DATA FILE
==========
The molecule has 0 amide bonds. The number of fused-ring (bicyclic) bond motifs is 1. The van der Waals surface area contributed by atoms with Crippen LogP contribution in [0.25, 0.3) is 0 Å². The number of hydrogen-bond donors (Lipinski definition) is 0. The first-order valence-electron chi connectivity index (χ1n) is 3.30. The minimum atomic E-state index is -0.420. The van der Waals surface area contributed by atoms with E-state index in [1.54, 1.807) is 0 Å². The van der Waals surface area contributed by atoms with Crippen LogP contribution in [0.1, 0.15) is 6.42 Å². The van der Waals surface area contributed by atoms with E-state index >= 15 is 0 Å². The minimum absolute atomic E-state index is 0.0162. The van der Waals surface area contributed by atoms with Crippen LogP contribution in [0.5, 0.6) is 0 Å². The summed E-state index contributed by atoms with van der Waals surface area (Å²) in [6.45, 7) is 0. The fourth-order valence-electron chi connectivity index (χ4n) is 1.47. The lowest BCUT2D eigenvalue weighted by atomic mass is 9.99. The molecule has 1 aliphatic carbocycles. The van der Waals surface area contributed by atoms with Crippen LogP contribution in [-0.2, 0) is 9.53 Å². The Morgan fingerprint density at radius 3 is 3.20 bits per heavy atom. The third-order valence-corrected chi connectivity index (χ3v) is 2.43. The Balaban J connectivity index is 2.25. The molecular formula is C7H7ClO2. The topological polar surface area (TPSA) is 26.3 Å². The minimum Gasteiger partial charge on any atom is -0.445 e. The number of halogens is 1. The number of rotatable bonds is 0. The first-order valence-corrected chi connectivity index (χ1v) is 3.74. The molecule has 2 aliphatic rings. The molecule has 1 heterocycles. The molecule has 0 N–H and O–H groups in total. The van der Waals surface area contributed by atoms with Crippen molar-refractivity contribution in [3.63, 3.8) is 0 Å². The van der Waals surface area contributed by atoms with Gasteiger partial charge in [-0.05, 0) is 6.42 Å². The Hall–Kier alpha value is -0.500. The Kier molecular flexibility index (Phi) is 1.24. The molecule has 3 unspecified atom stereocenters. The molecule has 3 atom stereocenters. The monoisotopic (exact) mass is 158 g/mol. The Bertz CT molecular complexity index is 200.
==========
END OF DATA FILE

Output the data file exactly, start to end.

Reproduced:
The molecule has 0 amide bonds. The number of fused-ring (bicyclic) bond motifs is 1. The van der Waals surface area contributed by atoms with Crippen LogP contribution in [0.25, 0.3) is 0 Å². The number of hydrogen-bond donors (Lipinski definition) is 0. The first-order valence-electron chi connectivity index (χ1n) is 3.30. The minimum atomic E-state index is -0.420. The van der Waals surface area contributed by atoms with E-state index in [1.54, 1.807) is 0 Å². The van der Waals surface area contributed by atoms with Crippen LogP contribution in [0.1, 0.15) is 6.42 Å². The van der Waals surface area contributed by atoms with E-state index >= 15 is 0 Å². The minimum absolute atomic E-state index is 0.0162. The van der Waals surface area contributed by atoms with Crippen LogP contribution in [0.5, 0.6) is 0 Å². The summed E-state index contributed by atoms with van der Waals surface area (Å²) in [6.45, 7) is 0. The fourth-order valence-electron chi connectivity index (χ4n) is 1.47. The lowest BCUT2D eigenvalue weighted by atomic mass is 9.99. The molecule has 1 aliphatic carbocycles. The van der Waals surface area contributed by atoms with Crippen LogP contribution in [-0.2, 0) is 9.53 Å². The Morgan fingerprint density at radius 3 is 3.20 bits per heavy atom. The third-order valence-corrected chi connectivity index (χ3v) is 2.43. The Balaban J connectivity index is 2.25. The molecular formula is C7H7ClO2. The topological polar surface area (TPSA) is 26.3 Å². The minimum Gasteiger partial charge on any atom is -0.445 e. The number of halogens is 1. The number of rotatable bonds is 0. The first-order valence-corrected chi connectivity index (χ1v) is 3.74. The molecule has 2 aliphatic rings. The molecule has 1 heterocycles. The molecule has 0 N–H and O–H groups in total. The van der Waals surface area contributed by atoms with Crippen molar-refractivity contribution in [3.63, 3.8) is 0 Å². The van der Waals surface area contributed by atoms with Gasteiger partial charge in [-0.05, 0) is 6.42 Å². The Hall–Kier alpha value is -0.500. The Kier molecular flexibility index (Phi) is 1.24. The molecule has 3 unspecified atom stereocenters. The molecule has 3 atom stereocenters. The monoisotopic (exact) mass is 158 g/mol. The Bertz CT molecular complexity index is 200.